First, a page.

Fultz, for his part, doesn’t want to grade his shot or any other element of his repertoire at this juncture of his comeback. Asked to share his individual aims for the season, Fultz said: “My goal is just to play this game.”

That’s an understandable sentiment for a 21-year-old whose last of 33 games on the court as a Sixer came on Nov. 19, 2018, and who has lived through months and months of “draft bust” noise.

Fultz believers would surely counter that he is hardly Orlando’s only liability on the perimeter. They would likewise argue that his overall 47.1 percent shooting from the field and 78.6 percent shooting at the free-throw line are indicators that maybe developing a passable 3-point proficiency is next.

After seeing the new version of Fultz in person for the first time last week, I spoke with one of those supporters — someone who can identify with Fultz’s travails better than most.

Steve Sax was the National League Rookie of the Year for the Los Angeles Dodgers in 1982. By the All-Star break of the following season, Sax had made 24 errors, suddenly spooked nearly every time he had to make the short throw from second base to first. Sax was ridiculed and constantly questioned about the supposed mental block that, without warning, cropped up and threatened to derail his career.

“My thing was not a mental block at all,” Sax said in a telephone interview. “It was just a loss of confidence. When you lose your confidence, you can’t do anything. Conversely, when you have your confidence, you can do everything. It’s the loneliest feeling in the world when you throw the ball away from 40 feet away on the throw you’ve made your whole life.”

As Sax would later explain his book, “Shift: Change Your Mindset and You Change Your World,” it was his father, John Sax — on his deathbed — who convinced Steve that the problem was a “temporary loss of confidence.” John made up a story about enduring the same throwing issues in high school and overcoming them. It helped Steve relax.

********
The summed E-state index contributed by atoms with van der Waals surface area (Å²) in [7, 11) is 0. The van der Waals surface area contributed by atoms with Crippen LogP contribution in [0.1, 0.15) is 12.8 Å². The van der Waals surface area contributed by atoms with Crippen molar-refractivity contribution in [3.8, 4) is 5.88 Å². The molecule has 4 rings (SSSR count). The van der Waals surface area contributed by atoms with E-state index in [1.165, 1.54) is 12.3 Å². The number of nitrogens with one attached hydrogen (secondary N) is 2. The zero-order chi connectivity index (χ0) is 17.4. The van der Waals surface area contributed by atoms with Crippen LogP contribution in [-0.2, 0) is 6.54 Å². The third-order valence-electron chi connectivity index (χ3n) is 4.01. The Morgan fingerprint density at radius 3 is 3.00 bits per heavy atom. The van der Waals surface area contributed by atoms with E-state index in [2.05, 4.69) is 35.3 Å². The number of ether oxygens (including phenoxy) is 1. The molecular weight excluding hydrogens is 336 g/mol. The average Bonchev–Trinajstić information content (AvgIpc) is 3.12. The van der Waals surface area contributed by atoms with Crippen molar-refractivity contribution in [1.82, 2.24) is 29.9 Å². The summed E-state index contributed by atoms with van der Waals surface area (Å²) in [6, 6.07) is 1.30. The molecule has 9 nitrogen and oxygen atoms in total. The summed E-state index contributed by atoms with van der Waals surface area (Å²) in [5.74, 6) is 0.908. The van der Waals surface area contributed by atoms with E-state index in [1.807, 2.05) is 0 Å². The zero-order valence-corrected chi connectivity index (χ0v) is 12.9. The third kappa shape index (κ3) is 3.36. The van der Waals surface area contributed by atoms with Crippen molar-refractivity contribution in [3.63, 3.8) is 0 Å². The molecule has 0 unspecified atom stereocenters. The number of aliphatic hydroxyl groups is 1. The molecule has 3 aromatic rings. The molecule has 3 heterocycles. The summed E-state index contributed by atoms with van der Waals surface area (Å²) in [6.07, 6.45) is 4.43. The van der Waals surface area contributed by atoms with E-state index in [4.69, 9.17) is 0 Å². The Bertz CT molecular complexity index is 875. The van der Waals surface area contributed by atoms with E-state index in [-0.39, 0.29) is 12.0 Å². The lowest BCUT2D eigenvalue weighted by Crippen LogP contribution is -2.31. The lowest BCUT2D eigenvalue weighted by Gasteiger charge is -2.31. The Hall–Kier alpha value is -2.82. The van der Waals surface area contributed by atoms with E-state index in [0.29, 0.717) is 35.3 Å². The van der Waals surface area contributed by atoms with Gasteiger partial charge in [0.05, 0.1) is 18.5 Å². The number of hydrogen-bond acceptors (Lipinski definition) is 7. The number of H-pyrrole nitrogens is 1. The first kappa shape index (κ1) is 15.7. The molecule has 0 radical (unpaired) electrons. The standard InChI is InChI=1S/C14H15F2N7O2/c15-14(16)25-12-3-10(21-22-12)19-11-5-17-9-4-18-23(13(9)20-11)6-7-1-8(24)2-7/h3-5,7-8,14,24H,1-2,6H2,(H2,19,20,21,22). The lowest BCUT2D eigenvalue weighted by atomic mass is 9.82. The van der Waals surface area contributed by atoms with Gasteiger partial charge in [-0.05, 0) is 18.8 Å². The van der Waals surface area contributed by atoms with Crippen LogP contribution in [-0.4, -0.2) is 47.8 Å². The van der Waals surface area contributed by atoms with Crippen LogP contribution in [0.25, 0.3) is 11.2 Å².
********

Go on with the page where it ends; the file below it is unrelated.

“He was absolutely right, and that sucker went away,” Sax said. “It had nothing to do with mechanics, with an injury, your approach. I figured it out by trusting that I already knew how to do it. I just had to get my confidence back.”

No two situations are the same, and baseball isn’t basketball. Another key difference here: Throughout Fultz’s stint as a Sixer, no matter how often skeptics branded him a modern-day Sax, Fultz attributed what he calls “all the trials and tribulations” to an injured right shoulder.

In a November 2018 examination of Fultz’s struggles, The Athletic reported that a hitch in Fultz’s shooting stroke and the bizarre free-throw rituals he adopted were byproducts of a failed attempt to expand his 3-point range and ultimately indicative of what had become “as much a mental hurdle as it a physical one.” Yet, as the Magic prepare to host the Sixers on Wednesday night, Fultz’s new coach simply wants to see him cut himself some slack.

“If I would say one thing, and I’ve told Markelle this, he’s very difficult on himself,” Clifford said. “He’s a harsh critic of himself.”

Sax was the same. With his father’s help, he eased up and eventually earned five All-Star selections to go with two World Series rings as a Dodger. By 1989, in his first season as a Yankee, Sax led American League second basemen in fielding percentage.

“It became a quest for me as a person, not even as a player,” Sax said. “I was too pigheaded to not let this wreck my career. I would have done anything within an inch of selling my soul to the devil to conquer this thing. And I did.

“I knew deep down this thing was going to pass someday. It can definitely change.”

Even a crusty old sportswriter — all rules aside — cannot help but root for Fultz’s sustained health. His epiphany, too.